The SmartCenter hostnames in the Circles-registered AS200068 contain the domain name tracksystem.info. It seems clear that tracksystem.info is associated with Circles, as leaked documents show Circles employees communicating from @tracksystem.info email addresses. Additionally, per RiskIQ, 17 of the 37 IP addresses pointed to by tracksystem.info or its subdomains are in AS200068 as well as AS60097, also registered to Circles Bulgaria.

We searched for Check Point firewalls whose SmartCenter hostname contained tracksystem.info on ShodanCensysFofa, and on Rapid7’s historical sonar-ssl dataset. We also searched for IPs that returned peculiar “random” TLS certificates matching the following regular expression, as we saw these certificates returned by Check Point firewalls with tracksystem.info in their SmartCenter hostnames:/^C=[a-zA-Z0-9]{2}, ST=[a-zA-Z0-9]{3}, L=[a-zA-Z0-9]{3}, O=[a-zA-Z0-9]{4}, OU=[a-zA-Z0-9]{5}, CN=localhost$/

Overall, we identified 252 IP addresses in 50 ASNs matching our fingerprints. Many had a “Firewall Host” field seemingly indicating that the systems were client systems, e.g., client-circles-thailand-nsb-node-2, though some used the word telco in place of client, and some had a generic name rather than a client name, e.g., cf-00-182-1. In cases where we identified Circles’ Check Point firewalls on a Transit/Access ISP (i.e., a non-datacenter ISP), we assumed that some agency of that country’s government was a customer of Circles.

Some of the clients that we identified have two-word nicknames, where the first word is a car brand that almost always shares the same first letter as the country or state of the apparent customer. For example, Circles firewalls whose IPs geolocate to Mexico are named “Mercedes,” those that geolocate to Thailand are named “Toyota,” those that geolocate to Abu Dhabi are named “Aston,” and those that geolocate to Dubai are named “Dutton.”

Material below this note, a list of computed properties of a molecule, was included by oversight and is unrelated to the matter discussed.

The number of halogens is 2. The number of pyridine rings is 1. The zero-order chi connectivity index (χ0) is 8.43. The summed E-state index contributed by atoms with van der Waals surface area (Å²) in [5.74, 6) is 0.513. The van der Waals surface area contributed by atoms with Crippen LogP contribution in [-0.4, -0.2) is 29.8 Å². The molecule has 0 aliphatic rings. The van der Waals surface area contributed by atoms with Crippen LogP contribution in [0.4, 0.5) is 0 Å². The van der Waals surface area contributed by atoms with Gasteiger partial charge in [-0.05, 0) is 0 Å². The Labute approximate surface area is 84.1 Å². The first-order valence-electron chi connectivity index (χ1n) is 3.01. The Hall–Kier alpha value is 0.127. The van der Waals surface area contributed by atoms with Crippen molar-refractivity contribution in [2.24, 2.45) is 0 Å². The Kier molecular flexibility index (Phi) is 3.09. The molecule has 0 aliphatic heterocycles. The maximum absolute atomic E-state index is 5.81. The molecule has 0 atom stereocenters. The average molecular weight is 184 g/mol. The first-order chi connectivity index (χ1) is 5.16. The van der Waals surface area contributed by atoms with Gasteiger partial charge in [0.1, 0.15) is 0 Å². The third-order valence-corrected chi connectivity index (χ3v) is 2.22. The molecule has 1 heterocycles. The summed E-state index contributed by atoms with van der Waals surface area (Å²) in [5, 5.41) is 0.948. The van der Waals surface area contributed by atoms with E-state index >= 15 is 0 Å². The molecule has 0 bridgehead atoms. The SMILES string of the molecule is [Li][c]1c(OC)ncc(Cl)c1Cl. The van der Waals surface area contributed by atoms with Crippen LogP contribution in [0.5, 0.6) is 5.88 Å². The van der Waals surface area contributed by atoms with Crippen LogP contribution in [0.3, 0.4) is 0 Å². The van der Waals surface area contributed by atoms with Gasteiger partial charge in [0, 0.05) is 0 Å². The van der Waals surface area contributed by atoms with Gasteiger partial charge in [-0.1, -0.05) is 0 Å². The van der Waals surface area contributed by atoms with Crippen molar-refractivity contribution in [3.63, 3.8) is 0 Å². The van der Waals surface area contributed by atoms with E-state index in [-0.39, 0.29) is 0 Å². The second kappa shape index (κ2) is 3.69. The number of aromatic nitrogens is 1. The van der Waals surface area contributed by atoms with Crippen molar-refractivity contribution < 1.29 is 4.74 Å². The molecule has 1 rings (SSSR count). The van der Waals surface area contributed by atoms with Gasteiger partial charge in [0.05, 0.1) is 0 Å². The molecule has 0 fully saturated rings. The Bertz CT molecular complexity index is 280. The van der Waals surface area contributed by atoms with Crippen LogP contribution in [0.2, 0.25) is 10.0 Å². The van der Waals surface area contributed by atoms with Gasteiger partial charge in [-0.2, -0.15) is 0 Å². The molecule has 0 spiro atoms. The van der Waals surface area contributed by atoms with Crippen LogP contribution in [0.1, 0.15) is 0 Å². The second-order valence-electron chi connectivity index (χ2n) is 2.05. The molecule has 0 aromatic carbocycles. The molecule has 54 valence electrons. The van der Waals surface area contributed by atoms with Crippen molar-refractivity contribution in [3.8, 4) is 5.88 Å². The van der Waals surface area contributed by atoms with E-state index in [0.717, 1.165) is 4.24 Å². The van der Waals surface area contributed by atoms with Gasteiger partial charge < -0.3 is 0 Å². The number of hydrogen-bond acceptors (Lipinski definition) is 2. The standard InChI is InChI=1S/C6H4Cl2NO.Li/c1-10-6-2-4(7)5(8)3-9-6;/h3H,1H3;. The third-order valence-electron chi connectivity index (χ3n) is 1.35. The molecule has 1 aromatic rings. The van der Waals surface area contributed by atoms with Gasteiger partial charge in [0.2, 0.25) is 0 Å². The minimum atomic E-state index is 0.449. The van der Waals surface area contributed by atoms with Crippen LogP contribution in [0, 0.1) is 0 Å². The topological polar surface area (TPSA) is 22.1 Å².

The use of car brands to refer to clients was first reported by Haaretz, though the report indicated that this was an NSO Group practice, as opposed to Circles. Haaretz reported the following codenames: Saudi Arabia is “Subaru,” Bahrain is “BMW,” and Jordan is “Jaguar.” Our scans did not reveal any Check Point firewalls linked to Circles with the names Subaru or Jaguar, though we did identify firewalls with the name “BMW” located in Belgium.

3. A Global List of Circles Deployments

From the 252 IP addresses we detected in 50 ASNs, we identified 25 governments that are likely to be Circles customers. We also identified 17 specific government branches that appear to be Circles customers, based on WHOIS, passive DNS, and historical scanning data from Check Point firewall IPs or their neighbours.

While our analysis yielded country results with high confidence, our efforts to determine the customer identity have, in some cases, a lower degree of confidence.

We also found evidence of at least four systems that we were unable to connect to a particular country (Appendix A).

4. Spotlight on Concerning Circles Deployments

Our research identified deployments in 25 countries. In several cases, we were able to go further and identify technical elements pointing to a particular government customer with varying degrees of certainty. Troublingly, in a number of these cases, the government as a whole, or the government client in particular, have a history of misuse of surveillance technologies and human rights abuses. While several cases are highlighted here, Appendix A lists the additional deployments found by our fingerprinting.

Botswana

We identified two Circles systems in Botswana: an unnamed system and a system named Bentley Bullevard that appears to be operated by Botswana’s Directorate of Intelligence and Security Service (DISS), as TLS certificates used on the Check Point firewalls were signed by a self-signed TLS certificate for “CN=sid.org.bw” which is a domain name used by the Directorate of Intelligence and Security. The DISS is sometimes referred to as the “Directorate of Intelligence and Security” (DIS).

Surveillance Abuses in Botswana